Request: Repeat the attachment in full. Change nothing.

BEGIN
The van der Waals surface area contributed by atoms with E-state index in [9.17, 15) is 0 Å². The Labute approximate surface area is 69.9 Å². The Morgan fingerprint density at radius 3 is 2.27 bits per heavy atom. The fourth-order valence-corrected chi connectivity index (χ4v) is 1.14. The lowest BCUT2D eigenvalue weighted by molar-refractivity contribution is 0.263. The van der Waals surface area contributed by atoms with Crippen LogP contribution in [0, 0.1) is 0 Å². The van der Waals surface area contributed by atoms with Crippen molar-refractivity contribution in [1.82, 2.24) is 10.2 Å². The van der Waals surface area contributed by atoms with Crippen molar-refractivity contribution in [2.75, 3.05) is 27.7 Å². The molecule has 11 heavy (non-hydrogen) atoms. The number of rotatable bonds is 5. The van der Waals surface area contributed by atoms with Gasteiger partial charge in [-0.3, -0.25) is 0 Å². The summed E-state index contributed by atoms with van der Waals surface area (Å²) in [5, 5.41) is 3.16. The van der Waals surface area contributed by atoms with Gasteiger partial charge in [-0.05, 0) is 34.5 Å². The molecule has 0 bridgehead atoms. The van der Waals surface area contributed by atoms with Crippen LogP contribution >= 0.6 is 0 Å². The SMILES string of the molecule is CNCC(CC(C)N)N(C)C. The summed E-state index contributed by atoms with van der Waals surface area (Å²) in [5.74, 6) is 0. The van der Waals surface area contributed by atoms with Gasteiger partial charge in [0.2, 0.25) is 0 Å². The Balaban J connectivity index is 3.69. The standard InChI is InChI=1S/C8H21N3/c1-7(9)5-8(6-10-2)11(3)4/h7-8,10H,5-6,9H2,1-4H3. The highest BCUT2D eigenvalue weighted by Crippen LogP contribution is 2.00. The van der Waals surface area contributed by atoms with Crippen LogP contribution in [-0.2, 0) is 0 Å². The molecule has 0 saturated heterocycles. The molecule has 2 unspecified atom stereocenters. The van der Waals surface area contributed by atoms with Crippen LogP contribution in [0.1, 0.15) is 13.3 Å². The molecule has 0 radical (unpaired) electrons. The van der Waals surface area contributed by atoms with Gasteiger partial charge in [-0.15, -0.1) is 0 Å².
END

The van der Waals surface area contributed by atoms with E-state index in [9.17, 15) is 0 Å². The Labute approximate surface area is 69.9 Å². The Morgan fingerprint density at radius 3 is 2.27 bits per heavy atom. The fourth-order valence-corrected chi connectivity index (χ4v) is 1.14. The lowest BCUT2D eigenvalue weighted by molar-refractivity contribution is 0.263. The van der Waals surface area contributed by atoms with Crippen LogP contribution in [0, 0.1) is 0 Å². The van der Waals surface area contributed by atoms with Crippen molar-refractivity contribution in [1.82, 2.24) is 10.2 Å². The van der Waals surface area contributed by atoms with Crippen molar-refractivity contribution in [2.75, 3.05) is 27.7 Å². The molecule has 11 heavy (non-hydrogen) atoms. The number of rotatable bonds is 5. The van der Waals surface area contributed by atoms with Gasteiger partial charge in [-0.3, -0.25) is 0 Å². The summed E-state index contributed by atoms with van der Waals surface area (Å²) in [5, 5.41) is 3.16. The van der Waals surface area contributed by atoms with Gasteiger partial charge in [-0.05, 0) is 34.5 Å². The molecule has 0 bridgehead atoms. The van der Waals surface area contributed by atoms with Crippen LogP contribution >= 0.6 is 0 Å². The SMILES string of the molecule is CNCC(CC(C)N)N(C)C. The summed E-state index contributed by atoms with van der Waals surface area (Å²) in [5.74, 6) is 0. The van der Waals surface area contributed by atoms with Gasteiger partial charge in [0.2, 0.25) is 0 Å². The Balaban J connectivity index is 3.69. The standard InChI is InChI=1S/C8H21N3/c1-7(9)5-8(6-10-2)11(3)4/h7-8,10H,5-6,9H2,1-4H3. The highest BCUT2D eigenvalue weighted by Crippen LogP contribution is 2.00. The van der Waals surface area contributed by atoms with Crippen LogP contribution in [-0.2, 0) is 0 Å². The molecule has 0 saturated heterocycles. The molecule has 2 unspecified atom stereocenters. The van der Waals surface area contributed by atoms with Crippen LogP contribution in [0.1, 0.15) is 13.3 Å². The molecule has 0 radical (unpaired) electrons. The van der Waals surface area contributed by atoms with Gasteiger partial charge in [-0.15, -0.1) is 0 Å².